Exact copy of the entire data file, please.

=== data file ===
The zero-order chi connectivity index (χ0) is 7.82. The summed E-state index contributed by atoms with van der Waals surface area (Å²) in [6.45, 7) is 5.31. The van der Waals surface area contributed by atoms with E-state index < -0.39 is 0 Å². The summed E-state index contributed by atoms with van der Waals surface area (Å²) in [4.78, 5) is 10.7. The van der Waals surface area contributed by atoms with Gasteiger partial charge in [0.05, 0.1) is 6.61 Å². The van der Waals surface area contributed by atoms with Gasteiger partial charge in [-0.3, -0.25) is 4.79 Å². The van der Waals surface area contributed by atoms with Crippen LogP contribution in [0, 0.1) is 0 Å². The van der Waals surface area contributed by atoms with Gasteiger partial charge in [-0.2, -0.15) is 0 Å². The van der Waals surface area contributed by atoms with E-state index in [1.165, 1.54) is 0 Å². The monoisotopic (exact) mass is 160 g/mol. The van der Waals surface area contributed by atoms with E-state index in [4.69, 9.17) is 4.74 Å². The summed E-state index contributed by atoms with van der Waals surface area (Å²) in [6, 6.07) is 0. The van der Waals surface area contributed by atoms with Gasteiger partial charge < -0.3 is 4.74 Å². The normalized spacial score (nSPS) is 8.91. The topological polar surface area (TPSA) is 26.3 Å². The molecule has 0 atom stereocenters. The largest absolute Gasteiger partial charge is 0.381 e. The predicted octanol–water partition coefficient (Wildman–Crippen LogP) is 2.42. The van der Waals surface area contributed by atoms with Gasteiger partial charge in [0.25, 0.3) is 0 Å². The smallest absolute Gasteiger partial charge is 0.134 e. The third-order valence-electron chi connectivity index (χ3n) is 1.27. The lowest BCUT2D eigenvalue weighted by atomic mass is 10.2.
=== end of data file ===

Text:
The zero-order chi connectivity index (χ0) is 7.82. The summed E-state index contributed by atoms with van der Waals surface area (Å²) in [6.45, 7) is 5.31. The van der Waals surface area contributed by atoms with E-state index < -0.39 is 0 Å². The summed E-state index contributed by atoms with van der Waals surface area (Å²) in [4.78, 5) is 10.7. The van der Waals surface area contributed by atoms with Gasteiger partial charge in [0.05, 0.1) is 6.61 Å². The van der Waals surface area contributed by atoms with Gasteiger partial charge in [-0.3, -0.25) is 4.79 Å². The van der Waals surface area contributed by atoms with Crippen LogP contribution in [0, 0.1) is 0 Å². The van der Waals surface area contributed by atoms with Gasteiger partial charge in [-0.2, -0.15) is 0 Å². The van der Waals surface area contributed by atoms with E-state index in [1.165, 1.54) is 0 Å². The monoisotopic (exact) mass is 160 g/mol. The van der Waals surface area contributed by atoms with E-state index in [4.69, 9.17) is 4.74 Å². The summed E-state index contributed by atoms with van der Waals surface area (Å²) in [6, 6.07) is 0. The van der Waals surface area contributed by atoms with Gasteiger partial charge < -0.3 is 4.74 Å². The normalized spacial score (nSPS) is 8.91. The topological polar surface area (TPSA) is 26.3 Å². The molecule has 0 atom stereocenters. The largest absolute Gasteiger partial charge is 0.381 e. The predicted octanol–water partition coefficient (Wildman–Crippen LogP) is 2.42. The van der Waals surface area contributed by atoms with Gasteiger partial charge in [0.25, 0.3) is 0 Å². The smallest absolute Gasteiger partial charge is 0.134 e. The third-order valence-electron chi connectivity index (χ3n) is 1.27. The lowest BCUT2D eigenvalue weighted by atomic mass is 10.2.